“A great wind is blowing, and that gives you either imagination or a headache.”
Catherine the Great of Russia
Opportunity and circumstance have conspired in my leaving as CEO of Mega and I intend to begin working with Kim Dotcom and the rest of the Internet Party team shortly.
The Internet, and more broadly technology, is causing big shifts in our economic, social, cultural, and environmental opportunities and challenges. Governance and politics are not immune from this big shift. The pace and impact of change can be slowed but not change itself. As a country, New Zealand can embrace and leverage technology-enabled change or try and fight it for as long as possible, such as the UK and USA tried with Red Flag laws in unsuccessfully holding back “horseless carriages”.
Like it or not, the relationship between the State and its people will change hugely and is already changing. Complexity arises from the impact and speed of change varying across the different roles people play simultaneously in relation to the State. These roles include being subjects of the State; service recipients; doing business with the government; holding the government to account; and voting.
The opportunity for New Zealand is to be a world leader in using the Internet to lead that change, to build a sense of excitement about our future.
At the same time, in the face of rapid technology change, societal changes happen glacially. Not all technology-led change is positive, some of it is still not clear or the final outcome uncertain. For example, read this article in The Economist on the impact of technological innovation on jobs, real wages, and inequality. The last point is particularly important as it is often overlooked- technological innovation not only perpetuates but amplifies societal divides.
The Internet and technology are tools and ways of thinking. They are not ideologies. It is up to us, whether by design or plodding along, to build a future for New Zealand we want. I believe the Internet Party can catalyse discussions about both the design itself as well as the need for a design in the first place. It’s not only what the State does but how.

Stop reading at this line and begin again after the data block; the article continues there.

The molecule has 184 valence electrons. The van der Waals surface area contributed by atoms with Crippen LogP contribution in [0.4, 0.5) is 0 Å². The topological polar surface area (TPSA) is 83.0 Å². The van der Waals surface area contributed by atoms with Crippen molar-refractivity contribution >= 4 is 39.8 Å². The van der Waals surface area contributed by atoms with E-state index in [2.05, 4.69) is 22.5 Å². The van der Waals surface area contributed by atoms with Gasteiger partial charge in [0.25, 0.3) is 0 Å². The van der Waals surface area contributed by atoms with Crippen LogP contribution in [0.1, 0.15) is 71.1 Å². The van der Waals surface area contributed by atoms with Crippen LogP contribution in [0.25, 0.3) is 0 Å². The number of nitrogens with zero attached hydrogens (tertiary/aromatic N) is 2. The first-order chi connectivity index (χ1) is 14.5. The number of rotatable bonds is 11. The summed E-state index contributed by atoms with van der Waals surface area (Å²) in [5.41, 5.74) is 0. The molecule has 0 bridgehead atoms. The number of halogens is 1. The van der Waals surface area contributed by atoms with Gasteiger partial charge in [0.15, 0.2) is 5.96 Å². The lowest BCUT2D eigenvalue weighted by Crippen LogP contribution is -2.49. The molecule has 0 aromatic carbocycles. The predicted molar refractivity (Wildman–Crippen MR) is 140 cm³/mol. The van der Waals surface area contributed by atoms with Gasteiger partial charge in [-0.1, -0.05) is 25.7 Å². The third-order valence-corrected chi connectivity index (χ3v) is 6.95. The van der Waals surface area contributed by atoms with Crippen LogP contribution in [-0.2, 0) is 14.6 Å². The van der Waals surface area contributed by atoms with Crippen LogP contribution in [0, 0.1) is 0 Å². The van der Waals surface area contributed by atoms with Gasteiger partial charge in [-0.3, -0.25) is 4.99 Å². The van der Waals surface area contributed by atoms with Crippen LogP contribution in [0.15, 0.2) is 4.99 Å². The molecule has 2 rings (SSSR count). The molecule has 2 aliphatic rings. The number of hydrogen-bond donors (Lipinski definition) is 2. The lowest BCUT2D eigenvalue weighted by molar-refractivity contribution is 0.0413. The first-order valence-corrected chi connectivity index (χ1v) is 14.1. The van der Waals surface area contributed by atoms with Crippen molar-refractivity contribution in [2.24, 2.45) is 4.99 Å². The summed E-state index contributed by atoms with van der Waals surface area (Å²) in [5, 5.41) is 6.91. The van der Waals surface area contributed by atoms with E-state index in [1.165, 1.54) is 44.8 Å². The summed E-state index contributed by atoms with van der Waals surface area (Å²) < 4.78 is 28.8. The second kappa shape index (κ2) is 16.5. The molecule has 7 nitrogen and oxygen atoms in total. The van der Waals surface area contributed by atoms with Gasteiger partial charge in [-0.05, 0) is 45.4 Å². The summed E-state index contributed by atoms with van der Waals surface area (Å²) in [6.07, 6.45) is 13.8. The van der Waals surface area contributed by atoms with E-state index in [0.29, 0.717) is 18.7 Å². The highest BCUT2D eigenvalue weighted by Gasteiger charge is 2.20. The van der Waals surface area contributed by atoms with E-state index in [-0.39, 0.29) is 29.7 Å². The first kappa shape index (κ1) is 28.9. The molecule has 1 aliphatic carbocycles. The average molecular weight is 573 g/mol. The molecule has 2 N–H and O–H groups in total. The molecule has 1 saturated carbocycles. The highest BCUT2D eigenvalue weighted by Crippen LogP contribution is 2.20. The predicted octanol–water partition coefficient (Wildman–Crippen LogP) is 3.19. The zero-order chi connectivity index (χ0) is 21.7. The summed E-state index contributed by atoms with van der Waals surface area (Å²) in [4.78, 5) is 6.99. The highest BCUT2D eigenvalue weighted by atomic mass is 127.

The Internet Party
The Internet Party needs to get across the 5% party vote hurdle in the 2014 General Elections. This is doable. However, history shows that it isn’t going to be easy. History also has lessons on how it can be done.
The onus is on the party to show that it has staying power, great policies, great candidates, voter mobilisation capability, and can make a difference. Undoubtedly, there is both a need and the opportunity to reach out to people who are either completely disengaged with voting or hate politics. These people will ‘grow the pie’ of votes if they are motivated enough to feel that their participation is critical and worthwhile.
It’s not a youth vote alone. It’s also not a tech vote or protest alone. I like to see it as a hope and excitement vote, a vote for leaping forward by design. Derek Handley put forward three great reasons very well- The Vision Vacuum, Digital Democracy, and The Young & Indifferent.
The Internet Party is not a single issue party in the sense that the Internet is not just a technical or access issue- it impacts everything and everyone. The things that New Zealanders typically care about when voting can all benefit significantly from the Internet and technology. This includes the economy, jobs, health, education, and inequalities.
I sincerely hope that the Internet Party will lead to greater cross-party understanding and support for technology-enabled change. That it will lead to more consensus and good laws rather than more divisions. Not an easy goal but one that a party not led by left or right ideology should aspire to.
My role in the Internet Party